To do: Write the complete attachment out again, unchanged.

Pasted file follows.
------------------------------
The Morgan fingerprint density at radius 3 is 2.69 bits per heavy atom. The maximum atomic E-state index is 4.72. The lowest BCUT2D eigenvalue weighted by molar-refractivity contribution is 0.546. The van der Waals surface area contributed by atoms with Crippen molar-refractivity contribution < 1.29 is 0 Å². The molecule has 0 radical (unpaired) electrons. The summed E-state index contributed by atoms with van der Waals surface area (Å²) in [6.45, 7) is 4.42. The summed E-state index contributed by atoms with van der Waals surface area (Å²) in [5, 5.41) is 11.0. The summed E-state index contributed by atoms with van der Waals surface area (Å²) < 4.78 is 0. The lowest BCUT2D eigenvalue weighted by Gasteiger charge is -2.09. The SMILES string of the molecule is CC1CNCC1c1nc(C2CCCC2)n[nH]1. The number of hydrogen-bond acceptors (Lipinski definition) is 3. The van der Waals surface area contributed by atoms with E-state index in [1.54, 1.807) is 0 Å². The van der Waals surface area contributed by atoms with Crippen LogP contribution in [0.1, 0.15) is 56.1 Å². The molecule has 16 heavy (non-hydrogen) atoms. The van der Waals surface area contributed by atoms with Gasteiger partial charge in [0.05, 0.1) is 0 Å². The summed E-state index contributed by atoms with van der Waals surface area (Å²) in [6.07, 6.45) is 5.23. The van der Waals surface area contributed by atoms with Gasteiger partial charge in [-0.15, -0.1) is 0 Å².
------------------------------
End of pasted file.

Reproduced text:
The Morgan fingerprint density at radius 3 is 2.69 bits per heavy atom. The maximum atomic E-state index is 4.72. The lowest BCUT2D eigenvalue weighted by molar-refractivity contribution is 0.546. The van der Waals surface area contributed by atoms with Crippen molar-refractivity contribution < 1.29 is 0 Å². The molecule has 0 radical (unpaired) electrons. The summed E-state index contributed by atoms with van der Waals surface area (Å²) in [6.45, 7) is 4.42. The summed E-state index contributed by atoms with van der Waals surface area (Å²) in [5, 5.41) is 11.0. The summed E-state index contributed by atoms with van der Waals surface area (Å²) < 4.78 is 0. The lowest BCUT2D eigenvalue weighted by Gasteiger charge is -2.09. The SMILES string of the molecule is CC1CNCC1c1nc(C2CCCC2)n[nH]1. The number of hydrogen-bond acceptors (Lipinski definition) is 3. The van der Waals surface area contributed by atoms with E-state index in [1.54, 1.807) is 0 Å². The van der Waals surface area contributed by atoms with Crippen LogP contribution in [0.1, 0.15) is 56.1 Å². The molecule has 16 heavy (non-hydrogen) atoms. The van der Waals surface area contributed by atoms with Gasteiger partial charge in [0.05, 0.1) is 0 Å². The summed E-state index contributed by atoms with van der Waals surface area (Å²) in [6.07, 6.45) is 5.23. The van der Waals surface area contributed by atoms with Gasteiger partial charge in [-0.15, -0.1) is 0 Å².